Before the game, Ronaldo was riding high. Last summer, he won the Europeans Championship with Portugal, while Messi lost another Copa America final with Argentina. Last January, Ronaldo won his 4th Ballon D'Or while Messi could not even show up at the ceremony. And last week, Ronaldo became the first player to score 100 European Champions League goals, grabbing a hat-trick against Bayern Munich as Real advanced to the semi-finals, while Messi shot blanks against Juventus as Barcelona crashed out of the competition.
I suspected that Messi, even if he wouldn't admit it, would have been jealous of Ronaldo's recent rising profile and would be determined to make a statement that, on the same pitch, he (Messi) was still the best of the two. Therefore, I was not surprised to see him all over the pack, dictating play in midfield, dragging his markers back and forth, firing shots from every angle, drawing the foul that fetched Sergio Ramos the red card, and driving the knife into Madrid hearts with the winning goal in the final second of the game.
By sharp contrast, Ronaldo struggled to make an impact throughout and was completely out-shone by his rival.
I would say that my pre-match suspicion about Messi's psychology to “make a statement” was confirmed when he held up his jersey to the Madrid crowd after scoring the winner. He turned the back of the jersey to the fans, showing them the name on it: Messi.
I wish I could get into his mind at that very moment to steal what was there and report it as a world exclusive. But I will make a fine guess here. Messi must have been saying in his mind: “Just in case you're in doubt, yes it's me; I am Messi, the best player in the world!”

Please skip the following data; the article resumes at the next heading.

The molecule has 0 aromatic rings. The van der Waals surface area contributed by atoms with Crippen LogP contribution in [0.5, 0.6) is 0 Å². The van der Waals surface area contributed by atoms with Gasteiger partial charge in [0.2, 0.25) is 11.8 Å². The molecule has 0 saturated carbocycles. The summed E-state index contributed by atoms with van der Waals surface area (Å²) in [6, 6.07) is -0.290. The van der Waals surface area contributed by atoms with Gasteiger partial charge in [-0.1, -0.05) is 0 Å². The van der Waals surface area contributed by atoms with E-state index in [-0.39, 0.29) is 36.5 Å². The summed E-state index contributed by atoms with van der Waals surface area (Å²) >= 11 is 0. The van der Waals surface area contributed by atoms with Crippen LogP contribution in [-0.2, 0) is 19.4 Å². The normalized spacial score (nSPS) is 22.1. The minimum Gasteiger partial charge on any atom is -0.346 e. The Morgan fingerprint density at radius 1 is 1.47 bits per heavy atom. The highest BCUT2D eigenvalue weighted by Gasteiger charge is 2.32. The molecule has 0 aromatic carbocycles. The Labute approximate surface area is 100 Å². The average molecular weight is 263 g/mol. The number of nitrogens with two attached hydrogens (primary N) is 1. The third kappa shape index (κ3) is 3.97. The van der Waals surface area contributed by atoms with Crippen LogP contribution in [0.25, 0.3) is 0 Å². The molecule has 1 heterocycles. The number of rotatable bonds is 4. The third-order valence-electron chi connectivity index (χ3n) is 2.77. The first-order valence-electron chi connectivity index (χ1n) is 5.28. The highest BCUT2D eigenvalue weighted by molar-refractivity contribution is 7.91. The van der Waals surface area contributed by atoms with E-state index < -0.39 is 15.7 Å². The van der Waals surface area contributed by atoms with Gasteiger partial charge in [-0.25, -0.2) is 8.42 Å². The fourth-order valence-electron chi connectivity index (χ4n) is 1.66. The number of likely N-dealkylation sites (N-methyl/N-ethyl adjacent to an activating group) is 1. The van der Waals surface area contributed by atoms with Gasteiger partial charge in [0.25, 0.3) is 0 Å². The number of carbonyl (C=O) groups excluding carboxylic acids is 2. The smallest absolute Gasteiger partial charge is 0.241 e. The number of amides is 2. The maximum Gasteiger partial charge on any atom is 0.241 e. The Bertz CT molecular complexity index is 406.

Who Can Stop The Old Lady?
MY FAVOURITE club in the Italian Serie A are AC Milan. I started following them in the late 1980s and early 1990s when they were dominant in Italy and in Europe as well. The super stars of that era were Milan's three Dutchmen Ruud Gullit, Frank Rijkaard and Marco Van Basten. Together they led the Rossonerri to several Serie A and European Cup triumphs
As a demonstration of my support, I have paid a couple of visits to the magnificent Giuseppe Meazza stadium in San Siro district of Milan.
Unfortunately, Milan have fallen on hard times in recent time, no thanks to the troubles of former owner and ex-Italian president Silvio Berlusconi. He has finally sold the club to Chinese investors and we the faithful are hoping for a resurgence, amen.